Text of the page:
The worldview simulator

Gary Angel of Ernst and Young has assembled a team of folks to try to crack the Oscars. The gist: Use data to find out what the people who vote on the Oscars care about by analyzing what appears in the Hollywood press — in this case, one year of Vanity Fair and the Los Angeles Times culture and opinion sections and then do a text analysis of movie reviews to find the nominated films that appeal to that worldview. For example, if back in 2013 there were lots of stories about “Iran” or “rescues” or “heists” in the press, then “Argo” might be favored to win because the same themes would appear in reviews of the film. For the acting categories, Gary’s team applies the same methodology to reviews of the performances.

Walt Hickey: Tell me about your squad.

Gary Angel: We are the digital analytics/advanced analytics team at Ernst & Young. We handle a lot of analytics related to understanding how people behave. That covers everything from website behavior to mobile and social behaviors; we do a lot of work understanding who people are, why they do what they’re doing, and how people can optimize their experiences.

WH: Who else is working on your Oscar model?

GA: I’m leading what we call a counseling family — it’s a large group of people, all of them are analysts, a lot of them are West Coast-based. We get together socially, sometimes to go over business stuff, sometimes to do shared projects together. This seemed like something my team would enjoy — we all love getting our hands on the data and doing this kind of stuff.

Not everybody has time for this, but I think we’re going to have eight different people spending at least a little bit of time on the project. We’re going to have the whole team at least brainstorm parts of the model.

WH: What’s the approach?

GA: I have to admit the approach you guys take when it comes to building the core predictive model is probably going to beat out anything we’re likely to do with this, but I was really thinking about alternative approaches that might supplement that model.

It sort of seemed to us that when you have a small set of movies, all of which presumably are pretty high-quality, you’re going to have a set of concerns that are political and personal that are going to drive a lot of [the Academy’s] voting. But that stuff is really hard to get at. It seemed like sometimes movies get picked because they fit a certain kind of worldview. They fit what people are thinking about right now, either the topical interest or just the way the Hollywood community is thinking about the world.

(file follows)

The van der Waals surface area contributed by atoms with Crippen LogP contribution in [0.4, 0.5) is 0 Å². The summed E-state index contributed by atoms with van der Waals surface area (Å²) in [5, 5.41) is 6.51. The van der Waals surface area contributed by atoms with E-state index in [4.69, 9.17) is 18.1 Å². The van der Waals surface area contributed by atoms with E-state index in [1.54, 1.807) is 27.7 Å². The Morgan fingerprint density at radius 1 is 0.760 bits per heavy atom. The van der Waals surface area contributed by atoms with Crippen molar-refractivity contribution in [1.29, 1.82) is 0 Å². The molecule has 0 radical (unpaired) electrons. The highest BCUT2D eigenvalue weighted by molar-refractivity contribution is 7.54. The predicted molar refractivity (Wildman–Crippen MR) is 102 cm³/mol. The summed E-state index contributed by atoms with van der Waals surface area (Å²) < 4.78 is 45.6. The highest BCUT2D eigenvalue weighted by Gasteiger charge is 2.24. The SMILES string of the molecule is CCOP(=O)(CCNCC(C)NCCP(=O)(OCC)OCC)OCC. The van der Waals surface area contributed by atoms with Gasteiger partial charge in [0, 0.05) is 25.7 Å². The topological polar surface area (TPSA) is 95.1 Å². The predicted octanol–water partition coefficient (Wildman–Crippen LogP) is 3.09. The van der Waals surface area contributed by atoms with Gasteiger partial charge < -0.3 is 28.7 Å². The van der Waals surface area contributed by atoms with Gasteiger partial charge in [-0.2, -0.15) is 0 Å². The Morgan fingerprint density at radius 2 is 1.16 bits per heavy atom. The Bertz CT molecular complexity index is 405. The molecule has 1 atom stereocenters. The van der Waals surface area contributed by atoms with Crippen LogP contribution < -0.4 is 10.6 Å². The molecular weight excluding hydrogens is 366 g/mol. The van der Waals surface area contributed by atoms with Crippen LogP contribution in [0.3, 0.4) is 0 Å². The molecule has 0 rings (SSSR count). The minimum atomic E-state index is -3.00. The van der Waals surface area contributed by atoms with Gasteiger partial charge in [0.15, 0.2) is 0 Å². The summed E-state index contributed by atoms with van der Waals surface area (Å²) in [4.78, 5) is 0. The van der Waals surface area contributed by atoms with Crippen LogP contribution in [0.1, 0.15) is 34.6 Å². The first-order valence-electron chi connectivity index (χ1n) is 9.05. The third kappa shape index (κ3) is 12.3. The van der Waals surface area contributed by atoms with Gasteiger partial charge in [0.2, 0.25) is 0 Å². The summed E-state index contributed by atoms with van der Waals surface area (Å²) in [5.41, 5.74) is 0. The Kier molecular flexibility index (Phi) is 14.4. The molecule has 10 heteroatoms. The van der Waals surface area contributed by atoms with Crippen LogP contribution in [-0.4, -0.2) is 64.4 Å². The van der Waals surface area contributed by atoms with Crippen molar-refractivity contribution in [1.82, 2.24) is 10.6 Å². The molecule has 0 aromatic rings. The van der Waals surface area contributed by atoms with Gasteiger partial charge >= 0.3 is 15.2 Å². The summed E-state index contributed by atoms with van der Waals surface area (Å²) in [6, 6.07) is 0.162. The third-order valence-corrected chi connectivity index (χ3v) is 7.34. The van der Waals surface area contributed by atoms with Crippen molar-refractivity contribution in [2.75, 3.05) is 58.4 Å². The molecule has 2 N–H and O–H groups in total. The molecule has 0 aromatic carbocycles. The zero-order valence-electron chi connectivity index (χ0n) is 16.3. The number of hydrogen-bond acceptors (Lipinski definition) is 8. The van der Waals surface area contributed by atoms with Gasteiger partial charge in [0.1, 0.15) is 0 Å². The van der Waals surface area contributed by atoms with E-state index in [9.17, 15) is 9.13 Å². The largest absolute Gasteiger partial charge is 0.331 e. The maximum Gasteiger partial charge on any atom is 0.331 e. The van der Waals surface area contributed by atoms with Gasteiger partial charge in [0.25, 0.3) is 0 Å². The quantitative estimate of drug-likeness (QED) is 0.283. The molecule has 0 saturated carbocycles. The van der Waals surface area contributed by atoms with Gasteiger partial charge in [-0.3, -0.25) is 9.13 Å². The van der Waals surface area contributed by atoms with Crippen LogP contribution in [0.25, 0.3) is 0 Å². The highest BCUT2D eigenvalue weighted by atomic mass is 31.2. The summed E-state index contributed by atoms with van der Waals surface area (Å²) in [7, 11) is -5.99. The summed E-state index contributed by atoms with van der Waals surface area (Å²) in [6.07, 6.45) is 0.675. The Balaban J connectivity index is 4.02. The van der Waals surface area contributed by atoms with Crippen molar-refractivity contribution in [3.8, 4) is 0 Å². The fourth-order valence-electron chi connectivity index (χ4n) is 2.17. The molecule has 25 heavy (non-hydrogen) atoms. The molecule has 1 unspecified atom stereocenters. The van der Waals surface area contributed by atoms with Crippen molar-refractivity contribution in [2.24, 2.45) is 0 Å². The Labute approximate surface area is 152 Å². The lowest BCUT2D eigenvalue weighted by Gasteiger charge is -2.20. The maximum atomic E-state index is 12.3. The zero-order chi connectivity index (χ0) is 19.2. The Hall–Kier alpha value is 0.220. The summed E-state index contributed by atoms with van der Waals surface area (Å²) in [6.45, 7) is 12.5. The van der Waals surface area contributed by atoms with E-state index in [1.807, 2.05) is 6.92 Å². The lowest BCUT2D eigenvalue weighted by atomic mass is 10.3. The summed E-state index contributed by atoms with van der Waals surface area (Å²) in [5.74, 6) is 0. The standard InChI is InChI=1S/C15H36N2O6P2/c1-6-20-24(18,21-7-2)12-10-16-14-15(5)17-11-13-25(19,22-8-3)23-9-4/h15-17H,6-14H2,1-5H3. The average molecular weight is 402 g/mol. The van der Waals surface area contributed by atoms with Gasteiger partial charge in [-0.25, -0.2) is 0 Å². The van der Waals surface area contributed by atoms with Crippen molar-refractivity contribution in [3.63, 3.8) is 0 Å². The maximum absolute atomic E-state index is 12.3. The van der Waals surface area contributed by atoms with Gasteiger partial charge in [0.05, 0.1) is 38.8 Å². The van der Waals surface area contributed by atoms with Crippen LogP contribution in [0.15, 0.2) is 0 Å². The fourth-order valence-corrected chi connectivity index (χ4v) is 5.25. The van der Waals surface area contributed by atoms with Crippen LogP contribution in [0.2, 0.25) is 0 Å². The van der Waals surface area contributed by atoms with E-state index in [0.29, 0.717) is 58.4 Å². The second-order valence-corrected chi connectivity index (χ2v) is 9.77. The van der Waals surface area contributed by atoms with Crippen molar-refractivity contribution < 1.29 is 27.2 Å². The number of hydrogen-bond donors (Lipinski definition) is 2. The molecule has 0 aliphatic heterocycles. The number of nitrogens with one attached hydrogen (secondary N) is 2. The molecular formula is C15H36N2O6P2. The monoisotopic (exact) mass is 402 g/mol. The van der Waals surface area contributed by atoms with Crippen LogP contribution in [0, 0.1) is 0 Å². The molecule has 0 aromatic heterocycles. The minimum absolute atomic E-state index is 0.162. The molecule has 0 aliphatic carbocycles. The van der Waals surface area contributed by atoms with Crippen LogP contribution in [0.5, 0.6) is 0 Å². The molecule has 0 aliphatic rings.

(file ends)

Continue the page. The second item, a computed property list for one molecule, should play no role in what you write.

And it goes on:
WH: How would you explain the core of your model?

GA: First of all, we have to find a corpus that adequately represents the Hollywood worldview, because that’s what we’re matching to. That’s an interesting problem in and of itself: We don’t know the exact sample [of Academy voters], we don’t know who’s behind the voting. We’re going to have to pick something we think is reasonably reflective.

The second thing is how do you capture a worldview? Once we’ve got this corpus, what we’re going to see is that they talk about things in different ways. Some topics emerge very strongly, some don’t emerge that would in the broader press. What we’ll probably do is take these initial corpuses and do some initial analysis about sentiment, topicality, what kind of language is being used.

The hope is what we’re eventually going to do is something like a cluster analysis. We’re going to take all these cultural dimensions, we’re going to group the movies, and we’re going to group them against how the Hollywood community falls out on that and see what’s closest. The essence of the model is saying, “Can we take some movie and match it up to a community and say it fits fairly well with their worldview?” Maybe it leads to some additional predictive value, but it also just seems like something inherently interesting to know.

WH: So to figure out how a film would be received among a group of people, you’re going to analyze what they read to figure out a “worldview,” then you’re going to find out what is said about the film [in reviews], and then you’re going figure out which film is most similar to the worldview.

GA: That’s it! That’s the core of the process. And I laugh a little bit, because it’s highly speculative, obviously. We’re not sure how this is going to work at all. We do a fair amount of traditional language processing and social media culling, but this certainly pushes the boundaries.

WH: We love the models that are like, “We have no idea if this will work, but it’s cool to think about.”

GA: We fall into that group, yes.


Based on the model, Gary’s team thinks “The Big Short” is the best cultural fit for the current mood in Hollywood, followed by “Spotlight” and “Brooklyn.” The team is still working on refining its predictions for the acting awards: Considering that Bryan Cranston (“Trumbo”) and Jennifer Lawrence (“Joy”) are in the lead, Gary said, the team is probably “going down in flames on this one” if it can’t tweak the model.

More Predict The Oscars:

The 2016 Oscars Race

How Much Do We Need To Know To Predict The Oscars?

Can The Internet Predict The Oscars?

FiveThirtyEight’s Guide To Predicting The Oscars

Can You Fake The Academy To Predict The Oscars?

Walt Hickey was FiveThirtyEight’s chief culture writer.